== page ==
Google Health has announced a new wellness feature coming to its Google Fit mobile app that uses machine learning to give users heart rate and respiratory rate readings without the need for any hardware other than their smartphone's camera.
The two tools are slated to launch for all Pixel devices in the next month, and will come to additional Android devices running version 6 within the months to follow, according to the tech company. Both are accessed within the app and include prompts guiding users on how to position the camera for accurate readings.
For the respiratory rate feature, a user holds the phone's front-facing camera so that their head and upper torso are in view (similar to taking a portrait selfie). The software tracks the rise and fall of the user's chest as they breathe normally over about 30 seconds. According to the company, it is accurate within a single breath per minute on average.
For the heart rate feature, the user instead focuses the camera on their fingertip. The tool detects heart beats through photoplethysmography (PPG), in which minor changes in the optical color of the blood relate to changes in volume. Google said that this approach has a mean absolute percentage error of less than 2%, and that the company is looking into updating the algorithm to detect color changes in a user's face.
The algorithms' measurements and calculations are all conducted on the user's device, Cristina Stancu, product manager at Google Fit, said during a press briefing. Only the final value is uploaded to the company's servers if the user chooses to save their reading, she said. The data is encrypted during transit. Within the Google Fit app, users will be able to view a summary of their recent saved readings.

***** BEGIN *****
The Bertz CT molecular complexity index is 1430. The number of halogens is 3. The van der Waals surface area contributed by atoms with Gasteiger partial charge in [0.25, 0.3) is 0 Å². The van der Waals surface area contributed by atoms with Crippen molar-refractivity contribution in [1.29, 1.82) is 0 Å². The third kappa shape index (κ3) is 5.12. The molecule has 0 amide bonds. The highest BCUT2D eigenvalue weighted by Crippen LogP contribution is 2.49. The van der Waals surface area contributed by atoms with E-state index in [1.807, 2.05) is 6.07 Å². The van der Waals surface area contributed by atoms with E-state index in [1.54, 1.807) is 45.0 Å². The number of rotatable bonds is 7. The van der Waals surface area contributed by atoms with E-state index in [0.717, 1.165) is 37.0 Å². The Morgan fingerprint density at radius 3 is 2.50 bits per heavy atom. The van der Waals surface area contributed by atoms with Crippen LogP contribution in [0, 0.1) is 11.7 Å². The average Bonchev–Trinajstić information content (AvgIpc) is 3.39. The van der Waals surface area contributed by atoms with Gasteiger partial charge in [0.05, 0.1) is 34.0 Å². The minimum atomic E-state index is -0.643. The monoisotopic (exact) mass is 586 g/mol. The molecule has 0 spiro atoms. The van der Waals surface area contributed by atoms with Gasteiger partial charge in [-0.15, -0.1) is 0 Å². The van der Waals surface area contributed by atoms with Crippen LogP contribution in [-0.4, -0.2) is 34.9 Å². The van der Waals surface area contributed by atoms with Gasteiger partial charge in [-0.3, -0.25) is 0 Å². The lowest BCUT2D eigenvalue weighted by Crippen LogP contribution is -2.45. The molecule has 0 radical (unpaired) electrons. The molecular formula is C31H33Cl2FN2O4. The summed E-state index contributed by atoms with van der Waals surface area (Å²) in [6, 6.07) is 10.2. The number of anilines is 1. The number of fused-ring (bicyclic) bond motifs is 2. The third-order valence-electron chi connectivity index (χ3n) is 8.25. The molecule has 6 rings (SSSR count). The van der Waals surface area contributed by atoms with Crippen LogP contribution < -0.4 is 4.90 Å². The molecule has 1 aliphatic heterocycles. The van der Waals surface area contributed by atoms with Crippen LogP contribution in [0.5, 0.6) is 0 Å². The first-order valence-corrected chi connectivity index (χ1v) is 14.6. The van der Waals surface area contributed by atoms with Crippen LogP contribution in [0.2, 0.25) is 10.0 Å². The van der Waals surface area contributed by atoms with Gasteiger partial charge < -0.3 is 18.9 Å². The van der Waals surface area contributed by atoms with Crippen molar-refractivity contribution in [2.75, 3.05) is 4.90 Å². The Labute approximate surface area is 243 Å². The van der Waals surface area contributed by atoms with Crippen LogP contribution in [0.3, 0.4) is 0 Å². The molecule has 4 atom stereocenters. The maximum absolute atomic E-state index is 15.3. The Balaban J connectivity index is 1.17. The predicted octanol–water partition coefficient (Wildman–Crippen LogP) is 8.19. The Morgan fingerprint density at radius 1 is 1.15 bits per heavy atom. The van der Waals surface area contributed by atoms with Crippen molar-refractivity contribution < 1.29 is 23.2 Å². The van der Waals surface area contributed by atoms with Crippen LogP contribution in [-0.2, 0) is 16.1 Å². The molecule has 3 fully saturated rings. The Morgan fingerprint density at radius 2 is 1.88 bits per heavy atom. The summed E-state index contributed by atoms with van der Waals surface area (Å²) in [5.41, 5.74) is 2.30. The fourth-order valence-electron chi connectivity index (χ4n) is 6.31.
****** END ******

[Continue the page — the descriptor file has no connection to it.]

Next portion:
Jiening Zhan, technical lead at Google Health, said during the briefing that these features were tested internally across a sample of participants comprising different health statuses and skin tones, as well as in various lightings. The company is planning to release these validation studies as pre-print papers "within the coming weeks," and will also be seeking publication in a peer-review journal down the road.
The Google group described the performance of both features during these studies as comparable to existing clinical-grade devices, but stressed that the tools are strictly intended for use as a wellness resource. As such, heart rate and respiratory rate readings are not displayed with additional context or guidance. They also provide a note telling users not to use the readings as a diagnosis or other medical guidance.
WHY IT MATTERS
In a world where heart rate and respiratory rate sensors are increasingly prevalent on consumer smartwatches, Google Health product manager Dr. Ming Jack Po said that the new Google Fit features are an opportunity to deliver these health-and-wellness tools to those who haven't bought – or are unable to afford – a wearable device.
"Equity is an important part of Google's mission, and it actually turns out that relatively few people in the U.S., let alone the world, have wearables," he said during the press event. "So one of the things we were really focused on was trying to get it ... on as ubiquitous a device as currently available, which is of course a cell phone. We know that a lot of people, especially in disadvantaged economic classes right now, don't have things like wearables, but would still really benefit from the ability to be able to track their breathing rate, heart rate, etc."